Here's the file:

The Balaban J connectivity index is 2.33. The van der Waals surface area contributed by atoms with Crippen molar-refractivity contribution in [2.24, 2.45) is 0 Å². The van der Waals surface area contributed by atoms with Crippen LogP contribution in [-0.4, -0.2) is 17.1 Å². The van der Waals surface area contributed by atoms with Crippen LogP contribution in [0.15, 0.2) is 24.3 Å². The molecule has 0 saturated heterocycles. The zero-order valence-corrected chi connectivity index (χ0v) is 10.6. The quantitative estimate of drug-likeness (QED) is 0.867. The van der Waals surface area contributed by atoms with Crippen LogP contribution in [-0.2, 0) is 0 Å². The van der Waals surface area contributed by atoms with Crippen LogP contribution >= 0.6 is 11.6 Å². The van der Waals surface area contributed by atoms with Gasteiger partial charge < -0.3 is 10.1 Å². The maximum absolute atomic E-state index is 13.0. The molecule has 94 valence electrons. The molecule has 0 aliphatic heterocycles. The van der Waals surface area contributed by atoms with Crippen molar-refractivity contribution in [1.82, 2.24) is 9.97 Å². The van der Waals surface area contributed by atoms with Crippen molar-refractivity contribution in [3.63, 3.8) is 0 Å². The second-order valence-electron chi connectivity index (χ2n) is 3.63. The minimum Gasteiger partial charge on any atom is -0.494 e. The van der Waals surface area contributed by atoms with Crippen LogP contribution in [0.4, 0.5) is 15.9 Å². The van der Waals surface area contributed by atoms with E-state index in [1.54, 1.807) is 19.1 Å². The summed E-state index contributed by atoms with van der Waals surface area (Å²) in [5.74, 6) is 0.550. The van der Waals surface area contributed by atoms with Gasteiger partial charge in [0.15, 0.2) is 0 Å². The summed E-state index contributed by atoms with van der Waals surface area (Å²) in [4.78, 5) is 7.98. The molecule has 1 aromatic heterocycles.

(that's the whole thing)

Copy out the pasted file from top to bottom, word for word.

The Balaban J connectivity index is 2.33. The van der Waals surface area contributed by atoms with Crippen molar-refractivity contribution in [2.24, 2.45) is 0 Å². The van der Waals surface area contributed by atoms with Crippen LogP contribution in [-0.4, -0.2) is 17.1 Å². The van der Waals surface area contributed by atoms with Crippen LogP contribution in [0.15, 0.2) is 24.3 Å². The molecule has 0 saturated heterocycles. The zero-order valence-corrected chi connectivity index (χ0v) is 10.6. The quantitative estimate of drug-likeness (QED) is 0.867. The van der Waals surface area contributed by atoms with Crippen LogP contribution in [-0.2, 0) is 0 Å². The van der Waals surface area contributed by atoms with Crippen LogP contribution >= 0.6 is 11.6 Å². The van der Waals surface area contributed by atoms with Gasteiger partial charge < -0.3 is 10.1 Å². The maximum absolute atomic E-state index is 13.0. The molecule has 94 valence electrons. The molecule has 0 aliphatic heterocycles. The van der Waals surface area contributed by atoms with Crippen molar-refractivity contribution in [1.82, 2.24) is 9.97 Å². The van der Waals surface area contributed by atoms with Crippen molar-refractivity contribution in [3.63, 3.8) is 0 Å². The second-order valence-electron chi connectivity index (χ2n) is 3.63. The minimum Gasteiger partial charge on any atom is -0.494 e. The van der Waals surface area contributed by atoms with Crippen LogP contribution in [0.4, 0.5) is 15.9 Å². The van der Waals surface area contributed by atoms with E-state index in [1.54, 1.807) is 19.1 Å². The summed E-state index contributed by atoms with van der Waals surface area (Å²) in [5.74, 6) is 0.550. The van der Waals surface area contributed by atoms with Gasteiger partial charge in [0.15, 0.2) is 0 Å². The summed E-state index contributed by atoms with van der Waals surface area (Å²) in [4.78, 5) is 7.98. The molecule has 1 aromatic heterocycles.